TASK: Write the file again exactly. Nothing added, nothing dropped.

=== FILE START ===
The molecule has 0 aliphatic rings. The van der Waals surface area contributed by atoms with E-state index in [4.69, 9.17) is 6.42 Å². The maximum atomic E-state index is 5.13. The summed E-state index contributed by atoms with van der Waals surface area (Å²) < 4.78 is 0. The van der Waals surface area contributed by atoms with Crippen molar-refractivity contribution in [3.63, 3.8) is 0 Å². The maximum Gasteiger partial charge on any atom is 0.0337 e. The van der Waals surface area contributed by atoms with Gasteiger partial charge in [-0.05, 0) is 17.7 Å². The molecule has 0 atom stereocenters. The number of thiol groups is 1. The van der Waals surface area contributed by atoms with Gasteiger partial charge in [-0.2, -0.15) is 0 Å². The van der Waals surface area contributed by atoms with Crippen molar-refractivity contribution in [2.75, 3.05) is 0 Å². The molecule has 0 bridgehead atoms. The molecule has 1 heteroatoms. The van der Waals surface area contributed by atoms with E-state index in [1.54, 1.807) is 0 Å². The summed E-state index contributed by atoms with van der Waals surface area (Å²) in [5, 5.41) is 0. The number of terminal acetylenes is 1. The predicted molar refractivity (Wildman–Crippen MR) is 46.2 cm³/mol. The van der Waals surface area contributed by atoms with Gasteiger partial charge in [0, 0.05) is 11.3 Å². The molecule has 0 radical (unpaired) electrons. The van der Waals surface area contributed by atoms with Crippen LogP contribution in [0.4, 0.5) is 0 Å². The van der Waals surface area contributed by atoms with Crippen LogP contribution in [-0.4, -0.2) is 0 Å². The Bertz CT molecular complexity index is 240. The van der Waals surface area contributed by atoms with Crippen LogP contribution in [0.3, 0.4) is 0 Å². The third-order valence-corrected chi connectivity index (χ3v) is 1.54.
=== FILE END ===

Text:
The molecule has 0 aliphatic rings. The van der Waals surface area contributed by atoms with E-state index in [4.69, 9.17) is 6.42 Å². The maximum atomic E-state index is 5.13. The summed E-state index contributed by atoms with van der Waals surface area (Å²) < 4.78 is 0. The van der Waals surface area contributed by atoms with Crippen molar-refractivity contribution in [3.63, 3.8) is 0 Å². The maximum Gasteiger partial charge on any atom is 0.0337 e. The van der Waals surface area contributed by atoms with Gasteiger partial charge in [-0.05, 0) is 17.7 Å². The molecule has 0 atom stereocenters. The number of thiol groups is 1. The van der Waals surface area contributed by atoms with Gasteiger partial charge in [-0.2, -0.15) is 0 Å². The van der Waals surface area contributed by atoms with Crippen molar-refractivity contribution in [2.75, 3.05) is 0 Å². The molecule has 0 bridgehead atoms. The molecule has 1 heteroatoms. The van der Waals surface area contributed by atoms with E-state index in [1.54, 1.807) is 0 Å². The summed E-state index contributed by atoms with van der Waals surface area (Å²) in [5, 5.41) is 0. The number of terminal acetylenes is 1. The predicted molar refractivity (Wildman–Crippen MR) is 46.2 cm³/mol. The van der Waals surface area contributed by atoms with Gasteiger partial charge in [0, 0.05) is 11.3 Å². The molecule has 0 radical (unpaired) electrons. The van der Waals surface area contributed by atoms with Crippen LogP contribution in [0.4, 0.5) is 0 Å². The van der Waals surface area contributed by atoms with Crippen LogP contribution in [-0.4, -0.2) is 0 Å². The Bertz CT molecular complexity index is 240. The van der Waals surface area contributed by atoms with Crippen LogP contribution in [0.3, 0.4) is 0 Å². The third-order valence-corrected chi connectivity index (χ3v) is 1.54.